Lenders doled out £13.4bn last month, up six per cent on July and an increase of 10 per cent on August 2010.
July 2009 was the last time monthly lending was higher, when it hit £14bn.
However, analysts do not believe this is the start of a new boom, or even that lending is growing substantially.
“The underlying picture is one of subdued but broadly stable activity,” said the CML’s chief economist Bob Pannell. “Taking July and August together, lending has shown little change on the same months of 2009 and 2010 as July’s figures were weaker than expected.”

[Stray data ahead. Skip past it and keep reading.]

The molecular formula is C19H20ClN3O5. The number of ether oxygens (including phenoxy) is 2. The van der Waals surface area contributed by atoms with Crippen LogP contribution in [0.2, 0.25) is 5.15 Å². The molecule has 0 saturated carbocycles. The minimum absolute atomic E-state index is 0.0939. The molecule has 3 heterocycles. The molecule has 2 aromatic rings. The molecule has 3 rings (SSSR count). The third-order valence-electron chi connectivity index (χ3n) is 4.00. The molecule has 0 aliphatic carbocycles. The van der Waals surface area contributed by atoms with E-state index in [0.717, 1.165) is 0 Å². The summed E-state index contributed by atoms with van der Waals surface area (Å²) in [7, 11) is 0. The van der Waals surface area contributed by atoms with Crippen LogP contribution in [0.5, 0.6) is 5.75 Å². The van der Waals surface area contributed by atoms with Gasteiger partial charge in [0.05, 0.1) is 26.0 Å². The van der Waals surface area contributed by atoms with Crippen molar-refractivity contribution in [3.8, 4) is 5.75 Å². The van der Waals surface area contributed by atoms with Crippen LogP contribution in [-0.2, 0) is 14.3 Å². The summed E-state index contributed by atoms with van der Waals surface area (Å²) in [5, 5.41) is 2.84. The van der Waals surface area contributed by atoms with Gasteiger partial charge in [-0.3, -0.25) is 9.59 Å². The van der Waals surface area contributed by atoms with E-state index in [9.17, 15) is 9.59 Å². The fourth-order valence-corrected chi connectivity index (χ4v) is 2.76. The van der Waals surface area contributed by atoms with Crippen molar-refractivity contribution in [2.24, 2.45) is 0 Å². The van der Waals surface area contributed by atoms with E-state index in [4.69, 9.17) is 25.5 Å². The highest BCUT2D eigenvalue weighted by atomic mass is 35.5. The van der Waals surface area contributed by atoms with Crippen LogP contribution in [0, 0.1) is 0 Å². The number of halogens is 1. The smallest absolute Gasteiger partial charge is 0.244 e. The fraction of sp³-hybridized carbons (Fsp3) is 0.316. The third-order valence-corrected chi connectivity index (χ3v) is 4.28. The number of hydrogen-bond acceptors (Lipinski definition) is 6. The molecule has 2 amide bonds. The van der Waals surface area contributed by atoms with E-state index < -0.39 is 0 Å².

Lending traditionally increases in the summer months, yet this year monthly lending fell by almost five per cent from June to July. The CML blames the Eurozone debt crisis. “[T]here have been signs of funding markets being disrupted by escalating sovereign debt problems,” explained Pannell, who believes property prices are being held up by low building volumes rather than strong demand.
Interest rates, too, may have played a part in boosting the figures, rather than an increase in demand or increase in new purchases.
“It seems very possible that the gross mortgage figure was lifted in August by home owners remortgaging to take advantage of a modest dip in some mortgage interest rates resulting from heightened expectations that the Bank of England will not hike interest rates before 2013,” explained IHS Global Insight’s Howard Archer.